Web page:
Linn Phyllis Seeger describes her practice as “cloud-based artist” working “at the interface between photography, video and 3D animation”.

While these predominantly manifest as screen-based pieces, her latest work takes a more traditional book form but created through modern means.

The piece, a photo book titled You I Everything Else, touches on her oft-explored theme of identity formation within both virtual, abstract spaces and physical urban landscapes. It’s described as “the chronicle of a correspondence, articulating post-digital romance as an ecstasy of communication.”

Released with Italian publisher Skinnerboox, You I Everything Else presents full-page screenshots captured throughout the course of a relationship between two people, including snippets from private texts, video stills, maps, social media chats, and digital interfaces.

The title is a quote from two Facebook chatbots (Alice and Bob) that were being trained for customer service in 2017, but were turned down by their programmers after they started altering the English language in order to communicate more efficiently with each other, Seeger explains. “What seemingly made sense to them, was incomprehensible gibberish to their programmers. I think in human intimate digital conversations, the same sort of thing happens: we develop these inside jokes and references and symbols that only make sense to the other person but appear to be obscure enigmas to anyone else.”

Seeger worked on the project between 2018 and 2020 and tells us it was her “way of coming to terms with the impossibility of a long-distance romantic affair” she was involved in. The book, in its way, was about “trying to maintain a sense of intimacy through virtual communication… Creating a visual syntax and metaphorical language of inside jokes and self-referencing like a code only the two of us would understand,” she says.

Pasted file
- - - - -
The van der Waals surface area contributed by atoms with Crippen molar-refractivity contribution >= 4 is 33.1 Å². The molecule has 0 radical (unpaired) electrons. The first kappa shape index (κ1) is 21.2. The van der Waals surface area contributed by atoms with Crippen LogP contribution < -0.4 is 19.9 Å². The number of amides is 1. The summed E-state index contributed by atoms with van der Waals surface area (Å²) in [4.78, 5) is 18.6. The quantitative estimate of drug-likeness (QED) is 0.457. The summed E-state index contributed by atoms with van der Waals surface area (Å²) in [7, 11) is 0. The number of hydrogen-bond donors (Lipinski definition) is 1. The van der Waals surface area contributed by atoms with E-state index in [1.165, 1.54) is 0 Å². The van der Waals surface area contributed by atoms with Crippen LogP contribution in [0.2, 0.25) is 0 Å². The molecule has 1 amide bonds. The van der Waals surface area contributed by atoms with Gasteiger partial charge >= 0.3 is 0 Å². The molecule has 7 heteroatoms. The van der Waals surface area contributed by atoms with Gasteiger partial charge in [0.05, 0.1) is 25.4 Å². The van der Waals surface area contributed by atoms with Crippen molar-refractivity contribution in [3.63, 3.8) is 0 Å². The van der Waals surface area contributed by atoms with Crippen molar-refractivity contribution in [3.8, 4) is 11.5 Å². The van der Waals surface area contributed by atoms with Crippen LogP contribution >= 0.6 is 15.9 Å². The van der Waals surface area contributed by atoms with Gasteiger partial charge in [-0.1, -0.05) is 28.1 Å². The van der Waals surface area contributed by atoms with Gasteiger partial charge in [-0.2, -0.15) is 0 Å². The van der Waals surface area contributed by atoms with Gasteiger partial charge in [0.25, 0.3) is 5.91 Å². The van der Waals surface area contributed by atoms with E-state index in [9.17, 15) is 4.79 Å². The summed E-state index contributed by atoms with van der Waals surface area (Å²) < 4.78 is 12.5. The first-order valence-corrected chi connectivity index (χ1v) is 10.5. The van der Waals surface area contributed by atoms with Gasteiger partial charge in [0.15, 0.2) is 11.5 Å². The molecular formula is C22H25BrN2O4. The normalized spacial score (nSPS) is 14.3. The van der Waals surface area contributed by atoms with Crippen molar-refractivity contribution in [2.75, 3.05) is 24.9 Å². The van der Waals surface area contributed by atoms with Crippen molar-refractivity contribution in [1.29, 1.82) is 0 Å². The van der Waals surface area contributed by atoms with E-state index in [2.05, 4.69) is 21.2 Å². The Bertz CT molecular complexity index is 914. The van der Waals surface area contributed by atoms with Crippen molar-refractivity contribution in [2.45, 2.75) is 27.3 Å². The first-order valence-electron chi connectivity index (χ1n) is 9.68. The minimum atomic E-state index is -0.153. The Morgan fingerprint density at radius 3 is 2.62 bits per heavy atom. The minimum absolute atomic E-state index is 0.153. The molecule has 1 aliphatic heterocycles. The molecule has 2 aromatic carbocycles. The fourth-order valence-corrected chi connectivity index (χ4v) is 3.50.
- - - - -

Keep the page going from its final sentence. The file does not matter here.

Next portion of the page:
“It was all an attempt to bridge the unbridgeable distance between us. Yet instead of being a mere lament on the lack, the absence of the other, this work focuses on the poetic moments of togetherness within our digital correspondence. There is a lot of sadness within this work but it’s positive in the way that it is embracing the limitations and the technology available for their creative potential.”

Seeger comes from a traditional photography background, and for her, the screenshot is a way of photographing “inside” digital space: “It feels absolutely natural to me as a photographer to photograph in whichever space I spend most of my time in—and that space happens to be digital.”

While the book was mostly completed before last year, the final parts came together in 2020, and the artist says that the whole thing feels very relevant with that very strange, often harrowing 12 months, since so many people had to conduct their relationships long distance for the first time.

The book takes the intensely personal and splashes it across full-colour pages, making the private public and the digital-physical. This idea of metamorphosis and shapeshifting underpins the work in numerous ways; not least as a part of the “process of understanding,” says Seeger. “I made this work because I had to. I don’t feel like I had a choice. You know, you put so much energy into someone and this semi-secret and fragile connection you have, and I knew I just had to do something with it that would outlive us in case we didn’t make it. We didn’t.”

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